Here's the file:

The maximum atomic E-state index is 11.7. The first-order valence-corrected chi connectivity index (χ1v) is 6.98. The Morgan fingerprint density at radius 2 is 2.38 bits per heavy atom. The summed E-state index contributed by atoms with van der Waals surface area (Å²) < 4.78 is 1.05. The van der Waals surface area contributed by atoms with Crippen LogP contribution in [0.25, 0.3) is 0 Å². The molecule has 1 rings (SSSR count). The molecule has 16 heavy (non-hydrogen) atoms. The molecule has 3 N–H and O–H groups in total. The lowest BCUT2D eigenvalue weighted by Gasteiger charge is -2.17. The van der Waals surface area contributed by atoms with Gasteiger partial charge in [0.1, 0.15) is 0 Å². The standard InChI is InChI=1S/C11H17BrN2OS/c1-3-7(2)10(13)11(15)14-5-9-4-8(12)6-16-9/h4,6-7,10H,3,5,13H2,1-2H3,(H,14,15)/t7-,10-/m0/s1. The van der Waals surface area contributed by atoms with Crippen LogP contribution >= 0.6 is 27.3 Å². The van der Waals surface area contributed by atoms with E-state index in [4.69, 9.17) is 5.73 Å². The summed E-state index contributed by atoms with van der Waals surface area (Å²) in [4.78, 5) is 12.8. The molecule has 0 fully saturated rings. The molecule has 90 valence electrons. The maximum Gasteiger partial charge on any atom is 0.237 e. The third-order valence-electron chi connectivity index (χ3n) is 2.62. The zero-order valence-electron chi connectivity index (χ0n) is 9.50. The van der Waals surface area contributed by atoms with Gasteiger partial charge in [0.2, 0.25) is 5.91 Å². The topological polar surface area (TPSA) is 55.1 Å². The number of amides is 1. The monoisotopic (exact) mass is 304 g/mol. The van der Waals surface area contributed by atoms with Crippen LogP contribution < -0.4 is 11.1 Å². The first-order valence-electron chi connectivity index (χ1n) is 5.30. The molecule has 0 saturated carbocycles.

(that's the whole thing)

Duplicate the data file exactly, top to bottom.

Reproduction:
The maximum atomic E-state index is 11.7. The first-order valence-corrected chi connectivity index (χ1v) is 6.98. The Morgan fingerprint density at radius 2 is 2.38 bits per heavy atom. The summed E-state index contributed by atoms with van der Waals surface area (Å²) < 4.78 is 1.05. The van der Waals surface area contributed by atoms with Crippen LogP contribution in [0.25, 0.3) is 0 Å². The molecule has 1 rings (SSSR count). The molecule has 16 heavy (non-hydrogen) atoms. The molecule has 3 N–H and O–H groups in total. The lowest BCUT2D eigenvalue weighted by Gasteiger charge is -2.17. The van der Waals surface area contributed by atoms with Gasteiger partial charge in [0.1, 0.15) is 0 Å². The standard InChI is InChI=1S/C11H17BrN2OS/c1-3-7(2)10(13)11(15)14-5-9-4-8(12)6-16-9/h4,6-7,10H,3,5,13H2,1-2H3,(H,14,15)/t7-,10-/m0/s1. The van der Waals surface area contributed by atoms with Crippen LogP contribution >= 0.6 is 27.3 Å². The van der Waals surface area contributed by atoms with E-state index in [4.69, 9.17) is 5.73 Å². The summed E-state index contributed by atoms with van der Waals surface area (Å²) in [4.78, 5) is 12.8. The molecule has 0 fully saturated rings. The molecule has 90 valence electrons. The maximum Gasteiger partial charge on any atom is 0.237 e. The third-order valence-electron chi connectivity index (χ3n) is 2.62. The zero-order valence-electron chi connectivity index (χ0n) is 9.50. The van der Waals surface area contributed by atoms with Gasteiger partial charge in [0.2, 0.25) is 5.91 Å². The topological polar surface area (TPSA) is 55.1 Å². The number of amides is 1. The monoisotopic (exact) mass is 304 g/mol. The van der Waals surface area contributed by atoms with Crippen LogP contribution < -0.4 is 11.1 Å². The first-order valence-electron chi connectivity index (χ1n) is 5.30. The molecule has 0 saturated carbocycles.